Fragrant sumac was first cultivated in the United States in 1759 . It can be propagated vegetatively by rooting stem cuttings or by field-planting stem cuttings; the latter method is the one used in most commercial operations .
Propagation from seed is also an effective method for fragrant sumac. Fruits can be collected in late fall and early winter, and seeds can be cleaned or sown with pieces of the fruit wall still attached. Flotation can be used to separate out empty seeds . Because seed dormancy in fragrant sumac is caused by both a hard seed coat and a dormant embryo, both scarification and stratification are required before seeds will germinate [31,47]. Scarification with sulfuric acid for 1 hour at 68 degrees Fahrenheit (20 oC) followed by cold stratification at 33.8 to 39.2 degrees Fahrenheit (1-4 oC) for 1 to 3 months is recommended for fragrant sumac. If seeds will be sown in the fall, scarification is required, but the artificial cold stratification can be skipped as it will be achieved naturally in the soil environment . Li and others  found that soaking the seeds in a Gibberellic acid solution at a concentration of 500 or 1000 mg/liter achieved the same results as the cold stratification treatment. Li and others  found that the germination of fragrant sumac seeds is rather insensitive to light and temperature, although, their study did show that the best germination occurred with a treatment that alternated a 12-hour photoperiod at 86 degrees Fahrenheit (30 oC) with a 12-hour dark period at 59 degrees Fahrenheit (15 oC) .
Importance to Livestock and Wildlife
Flowers, fruit, foliage, and twigs of fragrant sumac are utilized by a variety of bird and animal species. Birds reported to feed on fruits of fragrant sumac include thrushes, robins, bluebirds, thrashers, catbirds, mockingbirds, crows, turkeys, flickers, and bobwhite quail [36,45]. Because fragrant sumac fruit matures in early summer, fruit is largely utilized by resident bird populations, and not so much by migratory populations . White-tailed deer have been observed feeding on twigs and fruits of fragrant sumac [17,45]. The species is listed as a preferred winter browse species for white-tailed deer in the Missouri Ozarks , but not a preferred species in eastern Kansas . Small mammals reported to feed on fruits of fragrant sumac include raccoons, squirrels, and opossums . Brown thrashers have been observed nesting in fragrant sumac in the Flint Hills of northeastern Kansas .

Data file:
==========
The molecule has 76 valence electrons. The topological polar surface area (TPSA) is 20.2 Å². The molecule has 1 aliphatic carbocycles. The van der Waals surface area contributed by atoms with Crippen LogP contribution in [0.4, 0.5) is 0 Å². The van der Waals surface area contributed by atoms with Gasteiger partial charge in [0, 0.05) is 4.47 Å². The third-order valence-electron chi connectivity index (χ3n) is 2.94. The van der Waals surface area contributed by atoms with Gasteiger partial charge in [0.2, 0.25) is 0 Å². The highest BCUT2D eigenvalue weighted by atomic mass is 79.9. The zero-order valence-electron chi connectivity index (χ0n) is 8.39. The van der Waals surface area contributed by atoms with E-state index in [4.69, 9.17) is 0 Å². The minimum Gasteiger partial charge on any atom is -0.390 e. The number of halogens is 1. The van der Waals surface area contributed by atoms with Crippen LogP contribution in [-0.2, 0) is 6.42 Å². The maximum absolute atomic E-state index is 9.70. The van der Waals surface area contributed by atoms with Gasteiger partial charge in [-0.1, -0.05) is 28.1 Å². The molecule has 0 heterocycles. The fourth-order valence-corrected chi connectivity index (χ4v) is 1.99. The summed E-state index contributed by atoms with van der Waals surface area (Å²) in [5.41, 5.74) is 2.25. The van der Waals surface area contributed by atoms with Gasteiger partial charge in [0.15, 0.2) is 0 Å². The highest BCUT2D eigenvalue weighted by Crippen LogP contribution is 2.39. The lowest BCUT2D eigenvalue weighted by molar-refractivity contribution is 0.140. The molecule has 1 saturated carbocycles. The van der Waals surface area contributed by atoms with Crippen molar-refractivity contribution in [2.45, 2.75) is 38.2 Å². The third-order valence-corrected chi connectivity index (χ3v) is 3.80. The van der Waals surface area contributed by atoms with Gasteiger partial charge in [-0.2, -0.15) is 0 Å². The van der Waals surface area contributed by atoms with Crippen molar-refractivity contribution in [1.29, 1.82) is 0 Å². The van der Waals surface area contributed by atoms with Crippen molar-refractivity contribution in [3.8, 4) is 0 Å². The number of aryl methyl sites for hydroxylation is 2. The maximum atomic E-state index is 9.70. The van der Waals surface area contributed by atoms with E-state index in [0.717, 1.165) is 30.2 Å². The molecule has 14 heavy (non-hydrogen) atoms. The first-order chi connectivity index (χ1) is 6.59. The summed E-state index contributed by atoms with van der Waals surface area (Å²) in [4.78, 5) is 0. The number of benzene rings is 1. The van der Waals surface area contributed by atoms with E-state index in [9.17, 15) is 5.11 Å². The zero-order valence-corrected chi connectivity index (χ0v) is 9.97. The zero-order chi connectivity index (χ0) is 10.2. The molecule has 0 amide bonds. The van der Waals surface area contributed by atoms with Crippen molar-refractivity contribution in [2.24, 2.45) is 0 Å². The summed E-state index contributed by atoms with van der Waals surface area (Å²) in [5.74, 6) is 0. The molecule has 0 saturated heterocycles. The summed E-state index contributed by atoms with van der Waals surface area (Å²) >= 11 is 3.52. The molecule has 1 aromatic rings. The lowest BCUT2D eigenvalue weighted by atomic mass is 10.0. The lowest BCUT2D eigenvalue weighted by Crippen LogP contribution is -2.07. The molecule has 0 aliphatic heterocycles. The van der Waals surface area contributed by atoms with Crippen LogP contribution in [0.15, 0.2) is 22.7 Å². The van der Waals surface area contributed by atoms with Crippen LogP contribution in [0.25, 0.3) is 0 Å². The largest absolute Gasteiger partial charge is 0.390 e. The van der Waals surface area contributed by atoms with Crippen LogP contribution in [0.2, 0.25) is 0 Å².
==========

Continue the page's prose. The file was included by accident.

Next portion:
Palatability/nutritional value: Seeds of fragrant sumac contain a high percentage of oil, and the energy content is 5,304 calories/g . The fruit may be a source of easily digestible, quick energy, but the small size of the seeds limits the food value of the seeds .
Wildlife: The fruit is an important winter food for birds, including turkey, ruffed grouse, robins, and flickers, and for various small mammals (e.g., raccoon, opossum, chipmunk). The foliage is relatively unpalatable to most species of wildlife and domestic livestock. Thickets of fragrant sumac provide cover for many species of birds and small mammals.
Conservation: Fragrant sumac is not widely used for landscape plantings, probably because of its relatively small size, but it is used as a ground cover, especially on banks. The plants are hardy and can grow in sun or partial shade. The main ornamental feature is the orange to red fall foliage color. Several cultivars have been selected – mostly for variation in growth form. Fragrant sumac also has been used for rehabilitating disturbed sites such as banks, cuts, and fills.
Ethnobotanic: American Indians made a tart drink (“Indian lemonade”) from the ripe fruits of fragrant sumac (larger-fruited Rhus species provide a larger quantity of the same substance). The bark of all sumacs has been used as an astringent and leaves and bark can be used for tanning leather because of the high tannin content. Various Indian tribes have used fragrant sumac in treatment for various illnesses and health problems. The leaves, mixed with tobacco, were used as a smoking mixture.
The leaves and stems of fragrant sumac have a citrus fragrance when crushed, and it inhabits mostly uplands areas, while poison ivy has no odor and can inhabit various habitats.
- Cirrus Digital: Fragrant Sumac Rhus aromatica
Names and Taxonomy
The scientific name of fragrant sumac is Rhus aromatica Ait. (Anacardiaceae) [25,26,37,69,78,83]. Based on differences in geographic distribution, leaf
size and shape, and pubescence of stems, leaves and fruits, 3 varieties are
most often recognized [25,37,54]:
R. a. var. arenaria (Green) Fern. [11,25,37,54]
R. a. var. aromatica
R. a. var. serotina (Greene) Rehd. [25,37,54]
Although most florae recognize 3 varieties of fragrant sumac listed above, a 4th
variety, R. a. var. illinoensis (Greene) Rehd., is recognized
by some authors [25,54].
Hybrids: Fragrant sumac may hybridize with skunkbush sumac (R. trilobata) .